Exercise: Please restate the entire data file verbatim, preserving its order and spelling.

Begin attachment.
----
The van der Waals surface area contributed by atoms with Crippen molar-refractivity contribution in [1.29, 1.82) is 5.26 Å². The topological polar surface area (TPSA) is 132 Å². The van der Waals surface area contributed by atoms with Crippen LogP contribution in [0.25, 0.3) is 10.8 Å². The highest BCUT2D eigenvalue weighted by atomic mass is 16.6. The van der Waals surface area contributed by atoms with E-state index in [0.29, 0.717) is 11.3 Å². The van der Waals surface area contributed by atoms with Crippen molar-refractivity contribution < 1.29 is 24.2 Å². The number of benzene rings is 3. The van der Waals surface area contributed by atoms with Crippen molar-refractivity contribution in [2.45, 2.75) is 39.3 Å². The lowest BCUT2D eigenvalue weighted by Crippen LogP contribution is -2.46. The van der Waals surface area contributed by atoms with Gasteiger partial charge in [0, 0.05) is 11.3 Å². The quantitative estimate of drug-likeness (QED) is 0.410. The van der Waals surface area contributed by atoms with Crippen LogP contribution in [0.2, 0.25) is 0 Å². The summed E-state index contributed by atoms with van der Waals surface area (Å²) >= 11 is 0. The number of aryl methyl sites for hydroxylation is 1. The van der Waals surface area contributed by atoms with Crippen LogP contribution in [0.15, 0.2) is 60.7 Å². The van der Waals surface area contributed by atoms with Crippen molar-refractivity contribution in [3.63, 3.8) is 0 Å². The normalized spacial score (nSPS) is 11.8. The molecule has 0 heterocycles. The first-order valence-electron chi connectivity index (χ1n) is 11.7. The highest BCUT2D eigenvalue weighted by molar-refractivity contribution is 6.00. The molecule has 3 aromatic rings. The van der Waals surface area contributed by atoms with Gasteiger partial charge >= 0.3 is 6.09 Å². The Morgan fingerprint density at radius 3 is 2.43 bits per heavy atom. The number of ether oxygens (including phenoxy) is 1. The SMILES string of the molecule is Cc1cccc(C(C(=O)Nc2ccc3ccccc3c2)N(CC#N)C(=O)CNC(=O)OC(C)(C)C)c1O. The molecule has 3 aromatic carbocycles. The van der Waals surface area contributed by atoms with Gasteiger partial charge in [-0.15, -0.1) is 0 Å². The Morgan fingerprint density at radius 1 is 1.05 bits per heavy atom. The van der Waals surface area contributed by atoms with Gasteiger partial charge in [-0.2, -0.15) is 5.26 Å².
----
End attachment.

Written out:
The van der Waals surface area contributed by atoms with Crippen molar-refractivity contribution in [1.29, 1.82) is 5.26 Å². The topological polar surface area (TPSA) is 132 Å². The van der Waals surface area contributed by atoms with Crippen LogP contribution in [0.25, 0.3) is 10.8 Å². The highest BCUT2D eigenvalue weighted by atomic mass is 16.6. The van der Waals surface area contributed by atoms with E-state index in [0.29, 0.717) is 11.3 Å². The van der Waals surface area contributed by atoms with Crippen molar-refractivity contribution < 1.29 is 24.2 Å². The number of benzene rings is 3. The van der Waals surface area contributed by atoms with Crippen molar-refractivity contribution in [2.45, 2.75) is 39.3 Å². The lowest BCUT2D eigenvalue weighted by Crippen LogP contribution is -2.46. The van der Waals surface area contributed by atoms with Gasteiger partial charge in [0, 0.05) is 11.3 Å². The quantitative estimate of drug-likeness (QED) is 0.410. The van der Waals surface area contributed by atoms with Crippen LogP contribution in [0.2, 0.25) is 0 Å². The summed E-state index contributed by atoms with van der Waals surface area (Å²) >= 11 is 0. The number of aryl methyl sites for hydroxylation is 1. The van der Waals surface area contributed by atoms with Crippen LogP contribution in [0.15, 0.2) is 60.7 Å². The van der Waals surface area contributed by atoms with Crippen molar-refractivity contribution in [3.63, 3.8) is 0 Å². The normalized spacial score (nSPS) is 11.8. The molecule has 0 heterocycles. The first-order valence-electron chi connectivity index (χ1n) is 11.7. The highest BCUT2D eigenvalue weighted by molar-refractivity contribution is 6.00. The molecule has 3 aromatic rings. The van der Waals surface area contributed by atoms with Gasteiger partial charge >= 0.3 is 6.09 Å². The Morgan fingerprint density at radius 3 is 2.43 bits per heavy atom. The number of ether oxygens (including phenoxy) is 1. The SMILES string of the molecule is Cc1cccc(C(C(=O)Nc2ccc3ccccc3c2)N(CC#N)C(=O)CNC(=O)OC(C)(C)C)c1O. The molecule has 3 aromatic carbocycles. The van der Waals surface area contributed by atoms with Gasteiger partial charge in [-0.15, -0.1) is 0 Å². The Morgan fingerprint density at radius 1 is 1.05 bits per heavy atom. The van der Waals surface area contributed by atoms with Gasteiger partial charge in [-0.2, -0.15) is 5.26 Å².